When you run GDB in the GDB source directory, it will read a `.gdbinit' file that sets up some simple things to make debugging gdb easier. The info command, when executed without a subcommand in a GDB being debugged by gdb, will pop you back up to the top level gdb. See `.gdbinit' for details.

If you use emacs, you will probably want to do a make TAGS after you configure your distribution; this will put the machine dependent routines for your local machine where they will be accessed first by M-.

Also, make sure that you've either compiled GDB with your local cc, or have run fixincludes if you are compiling with gcc.

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20.3 Submitting Patches

Thanks for thinking of offering your changes back to the community of GDB users. In general we like to get well designed enhancements. Thanks also for checking in advance about the best way to transfer the changes.

The GDB maintainers will only install "cleanly designed" patches. This manual summarizes what we believe to be clean design for GDB.

If the maintainers don't have time to put the patch in when it arrives, or if there is any question about a patch, it goes into a large queue with everyone else's patches and bug reports.

The legal issue is that to incorporate substantial changes requires a copyright assignment from you and/or your employer, granting ownership of the changes to the Free Software Foundation. You can get the standard documents for doing this by sending mail to gnu@gnu.org and asking for it. We recommend that people write in "All programs owned by the Free Software Foundation" as "NAME OF PROGRAM", so that changes in many programs (not just GDB, but GAS, Emacs, GCC, etc) can be contributed with only one piece of legalese pushed through the bureaucracy and filed with the FSF. We can't start merging changes until this paperwork is received by the FSF (their rules, which we follow since we maintain it for them).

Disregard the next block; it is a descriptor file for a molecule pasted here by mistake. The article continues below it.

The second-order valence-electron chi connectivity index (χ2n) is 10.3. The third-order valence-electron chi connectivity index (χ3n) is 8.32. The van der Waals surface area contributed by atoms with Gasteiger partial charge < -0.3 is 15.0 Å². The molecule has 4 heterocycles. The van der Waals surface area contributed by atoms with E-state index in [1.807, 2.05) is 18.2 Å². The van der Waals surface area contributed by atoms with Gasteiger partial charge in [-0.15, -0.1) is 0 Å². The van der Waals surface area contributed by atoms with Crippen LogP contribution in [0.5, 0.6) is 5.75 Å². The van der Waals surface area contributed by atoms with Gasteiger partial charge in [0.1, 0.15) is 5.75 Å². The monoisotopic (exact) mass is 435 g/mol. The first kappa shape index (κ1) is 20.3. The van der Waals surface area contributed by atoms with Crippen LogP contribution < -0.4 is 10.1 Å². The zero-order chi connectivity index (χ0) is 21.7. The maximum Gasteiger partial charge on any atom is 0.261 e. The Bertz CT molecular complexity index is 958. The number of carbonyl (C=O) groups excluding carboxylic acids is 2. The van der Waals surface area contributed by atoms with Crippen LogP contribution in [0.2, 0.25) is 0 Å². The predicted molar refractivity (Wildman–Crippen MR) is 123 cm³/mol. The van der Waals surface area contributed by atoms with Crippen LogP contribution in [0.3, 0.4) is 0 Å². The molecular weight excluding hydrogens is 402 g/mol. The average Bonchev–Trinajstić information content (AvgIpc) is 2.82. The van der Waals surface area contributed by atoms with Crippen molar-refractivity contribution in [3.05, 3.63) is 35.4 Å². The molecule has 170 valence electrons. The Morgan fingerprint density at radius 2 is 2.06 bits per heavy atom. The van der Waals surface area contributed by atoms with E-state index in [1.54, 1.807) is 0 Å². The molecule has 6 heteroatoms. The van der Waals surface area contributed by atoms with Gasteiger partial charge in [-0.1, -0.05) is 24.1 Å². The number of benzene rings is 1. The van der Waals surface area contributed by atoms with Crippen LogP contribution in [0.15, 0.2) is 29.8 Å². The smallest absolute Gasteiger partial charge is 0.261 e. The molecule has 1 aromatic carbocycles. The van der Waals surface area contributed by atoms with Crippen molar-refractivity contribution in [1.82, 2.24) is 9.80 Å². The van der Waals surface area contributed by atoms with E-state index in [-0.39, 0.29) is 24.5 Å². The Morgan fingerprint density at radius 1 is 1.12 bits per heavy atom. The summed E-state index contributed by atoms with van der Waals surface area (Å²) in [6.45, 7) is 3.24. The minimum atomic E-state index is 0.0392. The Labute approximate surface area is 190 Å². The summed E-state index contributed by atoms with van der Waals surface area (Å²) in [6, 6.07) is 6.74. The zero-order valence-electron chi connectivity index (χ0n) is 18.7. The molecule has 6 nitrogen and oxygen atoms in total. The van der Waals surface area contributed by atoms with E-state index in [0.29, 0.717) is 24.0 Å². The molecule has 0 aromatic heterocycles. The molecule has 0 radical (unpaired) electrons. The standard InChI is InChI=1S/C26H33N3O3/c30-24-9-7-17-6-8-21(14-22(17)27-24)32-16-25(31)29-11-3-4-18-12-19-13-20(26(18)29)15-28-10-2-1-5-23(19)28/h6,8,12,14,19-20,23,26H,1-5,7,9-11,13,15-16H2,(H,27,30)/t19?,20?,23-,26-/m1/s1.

Technically, the easiest way to receive changes is to receive each feature as a small context diff or unidiff, suitable for patch. Each message sent to me should include the changes to C code and header files for a single feature, plus `ChangeLog' entries for each directory where files were modified, and diffs for any changes needed to the manuals (`gdb/doc/gdb.texinfo' or `gdb/doc/gdbint.texinfo'). If there are a lot of changes for a single feature, they can be split down into multiple messages.

In this way, if we read and like the feature, we can add it to the sources with a single patch command, do some testing, and check it in. If you leave out the `ChangeLog', we have to write one. If you leave out the doc, we have to puzzle out what needs documenting. Etc., etc.

The reason to send each change in a separate message is that we will not install some of the changes. They'll be returned to you with questions or comments. If we're doing our job correctly, the message back to you will say what you have to fix in order to make the change acceptable. The reason to have separate messages for separate features is so that the acceptable changes can be installed while one or more changes are being reworked. If multiple features are sent in a single message, we tend to not put in the effort to sort out the acceptable changes from the unacceptable, so none of the features get installed until all are acceptable.

If this sounds painful or authoritarian, well, it is. But we get a lot of bug reports and a lot of patches, and many of them don't get installed because we don't have the time to finish the job that the bug reporter or the contributor could have done. Patches that arrive complete, working, and well designed, tend to get installed on the day they arrive. The others go into a queue and get installed as time permits, which, since the maintainers have many demands to meet, may not be for quite some time.

Please send patches directly to the GDB maintainers.

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20.4 Obsolete Conditionals

Fragments of old code in GDB sometimes reference or set the following configuration macros. They should not be used by new code, and old uses should be removed as those parts of the debugger are otherwise touched.

This macro used to define where the end of the stack appeared, for use in interpreting core file formats that don't record this address in the core file itself. This information is now configured in BFD, and GDB gets the info portably from there. The values in GDB's configuration files should be moved into BFD configuration files (if needed there), and deleted from all of GDB's config files.

Any `foo-xdep.c' file that references STACK_END_ADDR is so old that it has never been converted to use BFD. Now that's old!